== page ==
Original Japanese WWII Hand Painted Cotton Good Luck Flag with Many Signatures - 27" x 31"

Item Description

Original Item: One-of-a-kind. Original Item: One-of-a-kind. Just purchased from a Pacific War collector at a military show! This hand painted cloth flag is marked with battle quotes, usually phrases such as "Banzai", and "Good Luck for Bravery". As with most good luck flags, it is marked with 久 長 運 武 祈 in small characters along the left side of the "sun" which reads Bu un Chou kyu Inoru ("A prayer that your military fortunes be long lasting.")

There are also a multitude of different signatures and phrases on the flag, written radiating out from the center, so they appear upside down or sideways. The handwriting style looks mostly the same, so most likely the person with the neatest and fastest writing was chosen to fill out the flag.

The flag measures approximately 27" x 31", and looks to be made of “loose” cotton. It has a red "sun" dyed into the middle, and the flag is in very good condition. This is the real deal: a genuine US GI "bring back"!

The flag itself has some water stains and small tears, as well as overall age toning. It also looks to have been crumpled up for a while, which has led to a very interesting staining pattern. The writing is still quite legible, and this would make a fine display piece for a wall or glass table, or a translation project. The flag does not have any corner reinforcements or hanging ties, and does not appear to have had any previously.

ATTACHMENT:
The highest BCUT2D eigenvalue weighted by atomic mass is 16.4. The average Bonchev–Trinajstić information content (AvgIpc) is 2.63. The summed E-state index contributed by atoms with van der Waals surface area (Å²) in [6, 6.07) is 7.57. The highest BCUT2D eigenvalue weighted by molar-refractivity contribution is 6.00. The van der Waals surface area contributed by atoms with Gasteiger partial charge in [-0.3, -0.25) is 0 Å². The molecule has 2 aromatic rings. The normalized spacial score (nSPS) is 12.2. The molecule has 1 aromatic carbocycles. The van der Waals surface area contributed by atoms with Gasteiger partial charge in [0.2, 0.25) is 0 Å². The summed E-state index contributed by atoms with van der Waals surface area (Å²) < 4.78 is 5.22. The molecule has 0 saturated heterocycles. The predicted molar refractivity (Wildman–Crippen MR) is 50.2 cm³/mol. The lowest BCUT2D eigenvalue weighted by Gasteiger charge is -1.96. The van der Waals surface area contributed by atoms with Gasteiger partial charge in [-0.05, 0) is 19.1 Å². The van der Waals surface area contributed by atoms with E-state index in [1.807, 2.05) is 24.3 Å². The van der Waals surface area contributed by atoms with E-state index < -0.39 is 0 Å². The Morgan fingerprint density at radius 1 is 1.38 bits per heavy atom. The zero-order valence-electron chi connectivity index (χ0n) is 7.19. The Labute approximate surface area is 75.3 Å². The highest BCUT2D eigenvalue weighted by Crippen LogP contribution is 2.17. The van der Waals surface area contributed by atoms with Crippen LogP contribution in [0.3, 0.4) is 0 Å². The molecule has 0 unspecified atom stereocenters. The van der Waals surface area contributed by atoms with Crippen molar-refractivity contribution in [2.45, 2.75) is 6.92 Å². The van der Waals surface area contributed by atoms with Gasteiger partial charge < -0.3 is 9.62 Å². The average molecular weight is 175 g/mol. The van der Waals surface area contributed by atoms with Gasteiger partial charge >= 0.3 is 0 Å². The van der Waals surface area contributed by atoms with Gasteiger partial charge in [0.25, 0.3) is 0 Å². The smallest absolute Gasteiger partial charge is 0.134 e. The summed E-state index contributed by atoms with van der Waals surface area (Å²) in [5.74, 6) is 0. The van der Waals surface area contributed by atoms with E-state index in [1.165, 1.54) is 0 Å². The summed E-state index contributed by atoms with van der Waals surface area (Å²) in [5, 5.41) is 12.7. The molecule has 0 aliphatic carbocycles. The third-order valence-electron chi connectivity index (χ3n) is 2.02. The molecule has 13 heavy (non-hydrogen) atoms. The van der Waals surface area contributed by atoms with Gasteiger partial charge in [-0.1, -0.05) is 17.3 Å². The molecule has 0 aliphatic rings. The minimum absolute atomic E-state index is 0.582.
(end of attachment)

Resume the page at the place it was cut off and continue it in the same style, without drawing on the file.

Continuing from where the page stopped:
Ready to display!

The Good Luck Flag, known as hinomaru yosegaki (日の丸 寄せ書き) in the Japanese language, was a traditional gift for Japanese servicemen deployed during the military campaigns of the Empire of Japan, though most notably during World War II. The flag given to a soldier was a national flag signed by friends and family, often with short messages wishing the soldier victory, safety, and good luck.

The Japanese call their country's flag hinomaru, which translates literally to "sun-round", referencing the red circle on a white field. When the hinomaru was signed, the Japanese characters were usually written vertically, and radiated outward from the edge of the red circle. This practice is referenced in the second term, yosegaki, meaning "sideways-writing". The phrase hinomaru-yosegaki can be interpreted as "To write sideways around the red sun", describing the appearance of the signed flag. This particular example completely unique is written in old KANJI the writing are mainly Japanese names of this soldier's family and friends with quotes and phrases.

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